Published November 1, 2008.
Too often, roasted sweet potatoes turn out starchy and wan. To hit their sweet spot, was it time to throw out a cardinal rule of roasting?
Sweet potatoes don’t always behave like their white and yellow-fleshed brethren. Handled the same way, they can come out of the oven tasting overly starchy. Returning them to the oven for crisping doesn’t usually solve the problem—and can even worsen it by burning their edges.
We wanted sweet potatoes that emerged from the oven with a nicely caramelized exterior, smooth creamy interior, and an earthy sweetness.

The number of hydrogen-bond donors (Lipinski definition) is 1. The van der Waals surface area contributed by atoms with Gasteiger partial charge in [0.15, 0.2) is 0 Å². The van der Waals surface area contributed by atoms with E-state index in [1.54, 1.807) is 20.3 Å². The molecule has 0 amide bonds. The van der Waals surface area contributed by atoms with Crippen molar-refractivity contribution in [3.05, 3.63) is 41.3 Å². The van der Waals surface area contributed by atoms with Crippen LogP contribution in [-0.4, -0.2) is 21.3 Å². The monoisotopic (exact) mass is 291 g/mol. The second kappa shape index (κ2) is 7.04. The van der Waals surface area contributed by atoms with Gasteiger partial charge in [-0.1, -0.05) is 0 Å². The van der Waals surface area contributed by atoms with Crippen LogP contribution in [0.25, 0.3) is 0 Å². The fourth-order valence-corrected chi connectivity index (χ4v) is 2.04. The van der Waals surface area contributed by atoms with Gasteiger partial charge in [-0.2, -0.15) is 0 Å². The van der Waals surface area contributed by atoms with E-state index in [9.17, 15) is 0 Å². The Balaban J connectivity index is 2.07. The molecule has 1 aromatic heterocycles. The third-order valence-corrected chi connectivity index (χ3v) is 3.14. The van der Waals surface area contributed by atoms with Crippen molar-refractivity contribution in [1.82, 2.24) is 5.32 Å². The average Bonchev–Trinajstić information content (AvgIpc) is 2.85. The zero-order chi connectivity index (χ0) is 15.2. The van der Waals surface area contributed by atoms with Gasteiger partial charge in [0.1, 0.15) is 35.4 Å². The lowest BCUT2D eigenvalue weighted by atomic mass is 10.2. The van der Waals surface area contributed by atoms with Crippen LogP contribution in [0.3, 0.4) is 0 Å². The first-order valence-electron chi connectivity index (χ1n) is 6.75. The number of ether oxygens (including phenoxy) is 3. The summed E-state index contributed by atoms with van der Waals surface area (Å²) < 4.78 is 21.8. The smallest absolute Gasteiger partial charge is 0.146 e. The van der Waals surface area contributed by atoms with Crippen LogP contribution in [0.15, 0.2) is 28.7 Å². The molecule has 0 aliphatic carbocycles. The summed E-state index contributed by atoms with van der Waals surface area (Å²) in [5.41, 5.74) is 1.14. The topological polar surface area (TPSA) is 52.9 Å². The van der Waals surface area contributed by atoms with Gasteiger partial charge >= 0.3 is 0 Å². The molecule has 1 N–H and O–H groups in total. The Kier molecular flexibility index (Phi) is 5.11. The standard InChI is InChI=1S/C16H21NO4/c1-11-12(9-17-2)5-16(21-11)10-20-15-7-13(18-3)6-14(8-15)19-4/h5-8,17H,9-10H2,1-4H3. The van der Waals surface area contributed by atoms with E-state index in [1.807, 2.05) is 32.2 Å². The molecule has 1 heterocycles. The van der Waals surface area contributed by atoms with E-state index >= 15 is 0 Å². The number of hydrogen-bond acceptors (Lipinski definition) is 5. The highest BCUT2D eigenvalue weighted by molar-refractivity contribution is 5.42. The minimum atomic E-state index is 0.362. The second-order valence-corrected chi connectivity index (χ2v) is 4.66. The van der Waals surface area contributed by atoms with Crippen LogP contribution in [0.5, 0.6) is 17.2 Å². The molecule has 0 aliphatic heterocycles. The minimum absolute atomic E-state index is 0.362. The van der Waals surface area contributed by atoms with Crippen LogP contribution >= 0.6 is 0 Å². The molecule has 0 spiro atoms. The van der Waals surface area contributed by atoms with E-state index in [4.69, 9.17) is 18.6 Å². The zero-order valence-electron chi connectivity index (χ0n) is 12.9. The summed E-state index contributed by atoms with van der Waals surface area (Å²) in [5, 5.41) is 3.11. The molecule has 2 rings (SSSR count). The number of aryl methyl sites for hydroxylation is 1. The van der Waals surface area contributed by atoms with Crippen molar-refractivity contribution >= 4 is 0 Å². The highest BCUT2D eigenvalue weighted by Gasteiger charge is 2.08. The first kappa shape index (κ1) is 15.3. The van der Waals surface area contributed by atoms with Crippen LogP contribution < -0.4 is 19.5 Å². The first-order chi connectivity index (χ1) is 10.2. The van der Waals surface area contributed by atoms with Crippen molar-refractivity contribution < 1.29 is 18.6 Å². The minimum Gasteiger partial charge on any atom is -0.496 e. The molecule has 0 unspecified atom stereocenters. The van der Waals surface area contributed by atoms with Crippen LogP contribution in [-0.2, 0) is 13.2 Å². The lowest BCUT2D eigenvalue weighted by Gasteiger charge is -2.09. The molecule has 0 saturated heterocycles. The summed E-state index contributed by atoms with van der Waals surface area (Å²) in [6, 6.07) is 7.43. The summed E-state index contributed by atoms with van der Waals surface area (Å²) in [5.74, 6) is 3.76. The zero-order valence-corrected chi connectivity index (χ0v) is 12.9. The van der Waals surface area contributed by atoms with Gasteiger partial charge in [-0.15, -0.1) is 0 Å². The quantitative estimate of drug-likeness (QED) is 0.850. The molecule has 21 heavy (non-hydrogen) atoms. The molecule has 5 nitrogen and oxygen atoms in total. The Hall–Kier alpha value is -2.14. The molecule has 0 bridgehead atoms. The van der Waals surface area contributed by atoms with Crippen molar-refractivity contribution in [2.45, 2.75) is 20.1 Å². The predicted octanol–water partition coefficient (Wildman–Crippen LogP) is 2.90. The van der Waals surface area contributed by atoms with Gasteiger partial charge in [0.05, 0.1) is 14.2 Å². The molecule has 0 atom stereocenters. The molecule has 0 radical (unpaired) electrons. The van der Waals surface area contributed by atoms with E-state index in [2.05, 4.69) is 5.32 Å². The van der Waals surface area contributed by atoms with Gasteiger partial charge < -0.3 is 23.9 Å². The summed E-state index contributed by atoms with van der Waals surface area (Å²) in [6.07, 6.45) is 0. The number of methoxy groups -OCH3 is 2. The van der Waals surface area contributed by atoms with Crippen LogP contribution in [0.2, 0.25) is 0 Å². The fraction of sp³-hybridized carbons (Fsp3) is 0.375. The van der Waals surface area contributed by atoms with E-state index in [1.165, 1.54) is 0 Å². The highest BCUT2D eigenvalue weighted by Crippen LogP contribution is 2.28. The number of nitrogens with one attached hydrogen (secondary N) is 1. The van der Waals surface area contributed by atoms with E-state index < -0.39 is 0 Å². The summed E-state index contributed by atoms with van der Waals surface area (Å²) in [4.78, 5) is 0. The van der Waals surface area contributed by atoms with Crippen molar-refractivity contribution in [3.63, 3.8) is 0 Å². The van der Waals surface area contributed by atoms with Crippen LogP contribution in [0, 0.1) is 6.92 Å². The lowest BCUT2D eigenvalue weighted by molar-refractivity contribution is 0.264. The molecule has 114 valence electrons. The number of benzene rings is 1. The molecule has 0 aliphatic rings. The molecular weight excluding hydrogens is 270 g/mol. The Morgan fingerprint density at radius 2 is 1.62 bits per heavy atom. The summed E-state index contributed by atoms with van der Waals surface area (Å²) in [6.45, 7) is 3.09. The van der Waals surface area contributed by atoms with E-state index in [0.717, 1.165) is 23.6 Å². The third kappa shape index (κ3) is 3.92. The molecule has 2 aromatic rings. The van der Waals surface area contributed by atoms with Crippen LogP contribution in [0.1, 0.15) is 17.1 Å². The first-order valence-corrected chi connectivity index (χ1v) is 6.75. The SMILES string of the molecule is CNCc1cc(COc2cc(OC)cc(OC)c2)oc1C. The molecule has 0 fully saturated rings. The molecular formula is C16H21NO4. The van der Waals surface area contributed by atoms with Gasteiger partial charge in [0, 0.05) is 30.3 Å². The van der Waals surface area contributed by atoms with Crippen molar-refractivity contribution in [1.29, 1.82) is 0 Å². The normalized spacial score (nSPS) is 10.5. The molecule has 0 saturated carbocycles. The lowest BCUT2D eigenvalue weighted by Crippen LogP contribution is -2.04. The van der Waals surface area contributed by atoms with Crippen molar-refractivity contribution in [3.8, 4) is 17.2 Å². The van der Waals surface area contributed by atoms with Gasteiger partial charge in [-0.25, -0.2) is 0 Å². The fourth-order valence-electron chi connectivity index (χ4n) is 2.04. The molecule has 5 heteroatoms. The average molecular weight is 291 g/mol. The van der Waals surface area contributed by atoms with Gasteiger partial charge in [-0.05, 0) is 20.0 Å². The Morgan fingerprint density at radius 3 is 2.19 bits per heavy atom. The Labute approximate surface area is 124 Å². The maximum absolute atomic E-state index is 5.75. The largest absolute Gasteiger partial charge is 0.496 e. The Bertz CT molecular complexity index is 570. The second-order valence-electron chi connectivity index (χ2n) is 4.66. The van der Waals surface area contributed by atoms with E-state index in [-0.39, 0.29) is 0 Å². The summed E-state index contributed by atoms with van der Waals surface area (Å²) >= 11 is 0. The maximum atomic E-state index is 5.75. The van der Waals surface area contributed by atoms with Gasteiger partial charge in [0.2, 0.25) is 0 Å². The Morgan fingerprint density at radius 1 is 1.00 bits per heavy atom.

We started with cutting the sweet potatoes into rounds for roasting—while the diameter varied, each round was the same height on the pan; 3/4 inch thick turned out to be just right for even cooking. Next, we experimented with the oven temperature and noticed that the lower the temperature, the less browning that occurred, but the sweeter the potatoes became. After a little digging, we found an explanation: The starches in sweet potatoes are converted into sugars between 135 and 175 degrees. Thus the lower the oven temperature, the longer the potatoes would stay within this range and the sweeter the spuds. But dropping the temperature also meant more time in the oven, and we didn’t want a simple side dish to take all day. That’s when we remembered a technique that turned the standard approach to roasting on its head. By starting the sweet potatoes in a cold, versus preheated, oven, we kept their internal temperature lower longer. After some testing, we covered the potatoes with foil before starting them in the cold oven, then removed the foil after 30 minutes and continued to roast. These potatoes were perfect—super-sweet and tender, with a slightly crisp, caramelized exterior.list of recipes